The process of learning and then maturing is one that many college students can relate to. The day that students apply to SUNY Geneso, they must start abiding by the code of conduct-specifically the portion relating to student conduct. The student conduct documents lay out a list of rules these incoming students must adhere to and come along with consequences if they do not. For some students, they have just turned 18, and this is the first time they are being treated as an adult. The student code of conduct therefore gives them a model for how they should be behaving. Though they may not be considered growing up too young, since they are now technically adults, being on their own and having these guidelines forces them to truly grow into the adults they are already classified as. While most of the rules in the code of conduct includes laws that people generally know they should not break, there are other ones that are more college-based and aim to shape the students into adults such as the category of “disruption of regular college activities”, various forms of “dishonesty”, “theft or abuse of computer resources”, and “incitement of others to commit any of the acts prohibited.” Most of these are not exactly illegal to go against at the state level, but they do aim to shape the students at SUNY Geneseo into adults that are capable of good judgement, which is a positive outcome of student’s awareness of it.
I myself can relate to Gan as I was entering college and having to make big adult decisions when I had just turned 18, and from the standpoint of being a child that had to grow up way too young. Though not every family experiences instances where the children have to act as adults, and most children can live out their childhood at a somewhat normal pace, lots of children in America are forced to give up some aspects of their childhood and teenage years in order to keep the family going. My own case of having to grow up at an early age was not that of an irresponsible parent or a family that was not making enough money. Instead, what forced me to grow up too fast was my mother’s health. Starting when I was only in fourth grade, I was cooking simple meals for my siblings and helping them with homework because my mom had (and continues to have) many health issues, and therefore was frequently in the hospital for months on end. It initially started with just cooking, cleaning, and helping occasionally with homework, but as I got older, during the short periods that my mother was out of the hospital, I then added changing her bandages and preparing her IV bags for her PIC line when she couldn’t eat to the list. Though I didn’t mind helping out- because I knew if my mom could be home she would- and I know my siblings appreciated me stepping up, I was still forced into growing up way too young and forced to do things that other children my age would likely not even know about. Every year, until about tenth grade, I found myself cooking, cleaning, and tutoring more than hanging out with friends or playing games. In a way, I feel like these experiences I had helped me become more mature than people my age even today, which I am thankful for. These experiences also helped me relate Bloodchild back to my own life and college as well. Similar to Gan, I was told about and shown the things I had to do to help my mom out with her bandages, but I didn’t realize how hard it would be to do it all on my own, which is similar to how Gan reflected on his situation after seeing what was going to happen to him.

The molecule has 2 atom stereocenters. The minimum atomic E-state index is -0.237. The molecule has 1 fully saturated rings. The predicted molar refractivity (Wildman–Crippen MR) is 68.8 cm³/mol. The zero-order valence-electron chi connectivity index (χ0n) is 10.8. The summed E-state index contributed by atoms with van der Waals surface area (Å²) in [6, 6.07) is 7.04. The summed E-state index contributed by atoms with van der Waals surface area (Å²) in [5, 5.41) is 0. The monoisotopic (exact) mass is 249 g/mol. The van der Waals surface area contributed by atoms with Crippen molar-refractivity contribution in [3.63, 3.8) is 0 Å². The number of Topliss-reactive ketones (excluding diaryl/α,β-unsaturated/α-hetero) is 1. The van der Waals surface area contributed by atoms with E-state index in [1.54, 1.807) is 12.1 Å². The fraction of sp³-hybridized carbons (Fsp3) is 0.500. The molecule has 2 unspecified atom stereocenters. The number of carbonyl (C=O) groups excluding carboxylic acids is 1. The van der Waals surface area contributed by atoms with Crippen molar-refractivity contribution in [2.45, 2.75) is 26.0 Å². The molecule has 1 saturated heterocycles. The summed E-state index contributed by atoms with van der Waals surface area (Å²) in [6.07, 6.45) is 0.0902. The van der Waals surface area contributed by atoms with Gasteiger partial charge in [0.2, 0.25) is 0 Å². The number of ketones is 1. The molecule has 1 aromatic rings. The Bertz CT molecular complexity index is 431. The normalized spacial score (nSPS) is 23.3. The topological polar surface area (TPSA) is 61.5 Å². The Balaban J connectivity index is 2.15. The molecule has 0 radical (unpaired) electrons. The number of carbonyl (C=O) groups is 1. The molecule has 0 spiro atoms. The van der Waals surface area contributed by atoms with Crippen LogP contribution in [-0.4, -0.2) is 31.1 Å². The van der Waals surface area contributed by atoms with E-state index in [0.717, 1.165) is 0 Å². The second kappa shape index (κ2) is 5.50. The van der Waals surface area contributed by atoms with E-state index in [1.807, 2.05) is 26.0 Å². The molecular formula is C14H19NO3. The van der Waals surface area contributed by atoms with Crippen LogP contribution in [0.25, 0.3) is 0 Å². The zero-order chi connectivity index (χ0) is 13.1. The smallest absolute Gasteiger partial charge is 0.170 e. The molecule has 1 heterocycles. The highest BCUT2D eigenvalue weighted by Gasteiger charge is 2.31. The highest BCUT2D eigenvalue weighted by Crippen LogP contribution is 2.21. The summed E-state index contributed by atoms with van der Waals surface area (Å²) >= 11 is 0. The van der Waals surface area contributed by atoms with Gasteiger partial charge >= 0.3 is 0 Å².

Though college students are technically already adults, the code of conduct makes sure the students mature into the adults they are labeled as, just as children can mature faster than others due to their circumstances at home, and just as how I was affected regarding my mother’s health. The same process is shown as Gan watches T’Gatoi harvest eggs out of a different Terran. A reoccurring idea that is proved throughout all these examples and is shown through Octavia Butler’s Bloodchild is that some situations in life are inevitable, but your outlook on such situations can determine whether you will continue to linger over your hardships, or learn and grow from them instead.